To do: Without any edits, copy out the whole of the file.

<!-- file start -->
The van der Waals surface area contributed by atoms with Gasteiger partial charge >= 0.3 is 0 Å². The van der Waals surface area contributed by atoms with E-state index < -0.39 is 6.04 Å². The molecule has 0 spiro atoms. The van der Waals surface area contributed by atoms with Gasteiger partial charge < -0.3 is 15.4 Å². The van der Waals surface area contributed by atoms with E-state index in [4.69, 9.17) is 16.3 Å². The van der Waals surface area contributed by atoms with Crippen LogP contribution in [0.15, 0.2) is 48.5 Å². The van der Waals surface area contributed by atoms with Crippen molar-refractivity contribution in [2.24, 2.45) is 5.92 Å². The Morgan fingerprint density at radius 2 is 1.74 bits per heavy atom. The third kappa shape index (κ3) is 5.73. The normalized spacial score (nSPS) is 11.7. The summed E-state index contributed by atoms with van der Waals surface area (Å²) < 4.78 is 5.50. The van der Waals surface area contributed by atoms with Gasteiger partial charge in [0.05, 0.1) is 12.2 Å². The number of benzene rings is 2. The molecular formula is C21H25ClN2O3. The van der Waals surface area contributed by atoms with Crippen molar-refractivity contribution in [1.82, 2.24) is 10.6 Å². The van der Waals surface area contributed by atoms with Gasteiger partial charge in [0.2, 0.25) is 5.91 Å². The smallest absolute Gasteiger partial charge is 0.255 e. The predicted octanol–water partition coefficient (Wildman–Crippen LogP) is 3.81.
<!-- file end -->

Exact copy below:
The van der Waals surface area contributed by atoms with Gasteiger partial charge >= 0.3 is 0 Å². The van der Waals surface area contributed by atoms with E-state index < -0.39 is 6.04 Å². The molecule has 0 spiro atoms. The van der Waals surface area contributed by atoms with Gasteiger partial charge < -0.3 is 15.4 Å². The van der Waals surface area contributed by atoms with E-state index in [4.69, 9.17) is 16.3 Å². The van der Waals surface area contributed by atoms with Crippen LogP contribution in [0.15, 0.2) is 48.5 Å². The van der Waals surface area contributed by atoms with Crippen molar-refractivity contribution in [2.24, 2.45) is 5.92 Å². The Morgan fingerprint density at radius 2 is 1.74 bits per heavy atom. The third kappa shape index (κ3) is 5.73. The normalized spacial score (nSPS) is 11.7. The summed E-state index contributed by atoms with van der Waals surface area (Å²) < 4.78 is 5.50. The van der Waals surface area contributed by atoms with Gasteiger partial charge in [0.05, 0.1) is 12.2 Å². The number of benzene rings is 2. The molecular formula is C21H25ClN2O3. The van der Waals surface area contributed by atoms with Crippen molar-refractivity contribution in [1.82, 2.24) is 10.6 Å². The van der Waals surface area contributed by atoms with Gasteiger partial charge in [0.2, 0.25) is 5.91 Å². The smallest absolute Gasteiger partial charge is 0.255 e. The predicted octanol–water partition coefficient (Wildman–Crippen LogP) is 3.81.